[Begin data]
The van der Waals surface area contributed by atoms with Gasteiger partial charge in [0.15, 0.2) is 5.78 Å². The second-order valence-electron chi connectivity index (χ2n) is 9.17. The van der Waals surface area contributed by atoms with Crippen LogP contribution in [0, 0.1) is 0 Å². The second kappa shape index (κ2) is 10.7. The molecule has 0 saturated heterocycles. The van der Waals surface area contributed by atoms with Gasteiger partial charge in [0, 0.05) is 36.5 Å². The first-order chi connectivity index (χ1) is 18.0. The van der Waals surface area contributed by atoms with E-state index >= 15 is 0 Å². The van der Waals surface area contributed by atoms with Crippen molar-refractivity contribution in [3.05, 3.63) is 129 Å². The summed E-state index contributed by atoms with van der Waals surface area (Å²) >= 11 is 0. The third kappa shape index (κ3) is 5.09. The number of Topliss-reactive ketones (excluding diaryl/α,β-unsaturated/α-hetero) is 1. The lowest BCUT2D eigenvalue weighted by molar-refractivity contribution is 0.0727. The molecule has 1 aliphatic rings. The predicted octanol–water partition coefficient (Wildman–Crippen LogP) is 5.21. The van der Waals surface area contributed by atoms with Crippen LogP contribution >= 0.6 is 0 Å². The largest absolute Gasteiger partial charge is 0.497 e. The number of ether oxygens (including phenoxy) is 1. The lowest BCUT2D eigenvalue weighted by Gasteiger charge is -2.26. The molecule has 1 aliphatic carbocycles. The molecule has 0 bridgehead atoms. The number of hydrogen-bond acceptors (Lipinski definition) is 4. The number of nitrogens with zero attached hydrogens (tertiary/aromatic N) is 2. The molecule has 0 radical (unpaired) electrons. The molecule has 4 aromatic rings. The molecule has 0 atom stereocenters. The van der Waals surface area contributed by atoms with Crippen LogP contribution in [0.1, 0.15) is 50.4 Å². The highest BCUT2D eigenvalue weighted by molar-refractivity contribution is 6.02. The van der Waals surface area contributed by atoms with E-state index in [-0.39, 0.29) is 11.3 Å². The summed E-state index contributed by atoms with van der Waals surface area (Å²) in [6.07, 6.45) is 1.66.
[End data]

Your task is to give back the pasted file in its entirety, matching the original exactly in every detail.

The van der Waals surface area contributed by atoms with Gasteiger partial charge in [0.15, 0.2) is 5.78 Å². The second-order valence-electron chi connectivity index (χ2n) is 9.17. The van der Waals surface area contributed by atoms with Crippen LogP contribution in [0, 0.1) is 0 Å². The second kappa shape index (κ2) is 10.7. The molecule has 0 saturated heterocycles. The van der Waals surface area contributed by atoms with Gasteiger partial charge in [0, 0.05) is 36.5 Å². The first-order chi connectivity index (χ1) is 18.0. The van der Waals surface area contributed by atoms with E-state index >= 15 is 0 Å². The van der Waals surface area contributed by atoms with Crippen molar-refractivity contribution in [3.05, 3.63) is 129 Å². The summed E-state index contributed by atoms with van der Waals surface area (Å²) >= 11 is 0. The third kappa shape index (κ3) is 5.09. The number of Topliss-reactive ketones (excluding diaryl/α,β-unsaturated/α-hetero) is 1. The lowest BCUT2D eigenvalue weighted by molar-refractivity contribution is 0.0727. The molecule has 1 aliphatic rings. The predicted octanol–water partition coefficient (Wildman–Crippen LogP) is 5.21. The van der Waals surface area contributed by atoms with Crippen LogP contribution >= 0.6 is 0 Å². The largest absolute Gasteiger partial charge is 0.497 e. The number of ether oxygens (including phenoxy) is 1. The lowest BCUT2D eigenvalue weighted by Gasteiger charge is -2.26. The molecule has 1 aliphatic carbocycles. The molecule has 0 bridgehead atoms. The number of hydrogen-bond acceptors (Lipinski definition) is 4. The number of nitrogens with zero attached hydrogens (tertiary/aromatic N) is 2. The molecule has 0 radical (unpaired) electrons. The molecule has 4 aromatic rings. The molecule has 0 atom stereocenters. The van der Waals surface area contributed by atoms with Crippen LogP contribution in [0.1, 0.15) is 50.4 Å². The highest BCUT2D eigenvalue weighted by molar-refractivity contribution is 6.02. The van der Waals surface area contributed by atoms with E-state index in [-0.39, 0.29) is 11.3 Å². The summed E-state index contributed by atoms with van der Waals surface area (Å²) in [6.07, 6.45) is 1.66.